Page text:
Here Comes the Sun
The modern history of Saudi Arabia is inextricably linked with petroleum; the 1938 discovery of massive oil reserves under the Arabian desert sparked a half-century of growth that saw it become the world’s largest oil exporter and a cornerstone of the global energy economy. But times are changing. Alarmist peak oil predictions have been proven wrong over the past decade, but there’s no denying that the landscape has shifted in recent years. A fall in oil prices has forced the Saudi oil industry to increase production to record levels in order to generate the revenue the government needs to function. Well aware of the need to seek alternative energy sources, Saudi Arabia’s government is investing heavily in renewables, especially solar and wind. These new energy sources are a natural fit for the Kingdom’s geography, and the government’s willingness to form new public-private partnerships should lead to more aggressive development in the years to come.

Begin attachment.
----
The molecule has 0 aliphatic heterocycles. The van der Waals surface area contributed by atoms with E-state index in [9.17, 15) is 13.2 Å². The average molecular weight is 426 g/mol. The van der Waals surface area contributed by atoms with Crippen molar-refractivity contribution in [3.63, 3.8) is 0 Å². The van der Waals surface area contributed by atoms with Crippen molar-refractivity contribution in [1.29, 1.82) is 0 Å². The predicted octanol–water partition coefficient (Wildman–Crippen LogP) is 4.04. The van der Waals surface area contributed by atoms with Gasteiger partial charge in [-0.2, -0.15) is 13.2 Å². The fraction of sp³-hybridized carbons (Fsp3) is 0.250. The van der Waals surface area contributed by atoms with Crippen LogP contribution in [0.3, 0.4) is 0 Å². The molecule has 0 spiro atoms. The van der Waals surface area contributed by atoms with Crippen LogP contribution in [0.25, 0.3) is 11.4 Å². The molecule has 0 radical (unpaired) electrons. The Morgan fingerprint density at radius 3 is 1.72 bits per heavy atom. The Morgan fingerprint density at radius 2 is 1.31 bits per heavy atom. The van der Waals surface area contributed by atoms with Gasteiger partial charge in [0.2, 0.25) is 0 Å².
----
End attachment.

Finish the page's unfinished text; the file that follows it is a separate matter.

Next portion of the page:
Renewable energy currently accounts for less than 1% of Saudi Arabia’s production, but the government is taking strides to change that. The Kingdom’s Saudi Vision 2030 plan includes growth in renewable energy sources as one of its major targets, setting a goal of increasing energy from renewables to 9.5GW by 2023 and tripling renewable energy output by 2030. 2017 has seen the government continue to lead a push on renewable energy investment; in January, the Saudi Energy Minister announced that the Kingdom would begin taking bids for renewables projects as part of a medium-term investment strategy that will see the Kingdom spend between USD30 and 50 billion by 2023. The first round of bidding took place in 2015 for a series of solar and wind energy projects equaling more than 700MW; the firms awarded the contract will be granted full ownership of the plant, a Saudi first that reflects the government’s awareness that new forms of cooperation with the private sector are needed to remain competitive in the energy industry. In the past, the Saudi government has retained tight state control over all elements of the energy industry, but government leaders recognize that this model is no longer sustainable due to the fiscal realities the Kingdom is facing. Firms bidding for new renewables projects are still subject to a stringent set of fiscal and production requirements designed to ensure that the firm has the previous experience needed to succeed in the market, but the move to independent ownership means that the Saudi government is no longer required to make a financial commitment to get these projects off the ground. This is all part of a larger nationwide strategy that’s carefully moving toward privatization, and industry participants are largely positive about the new structure.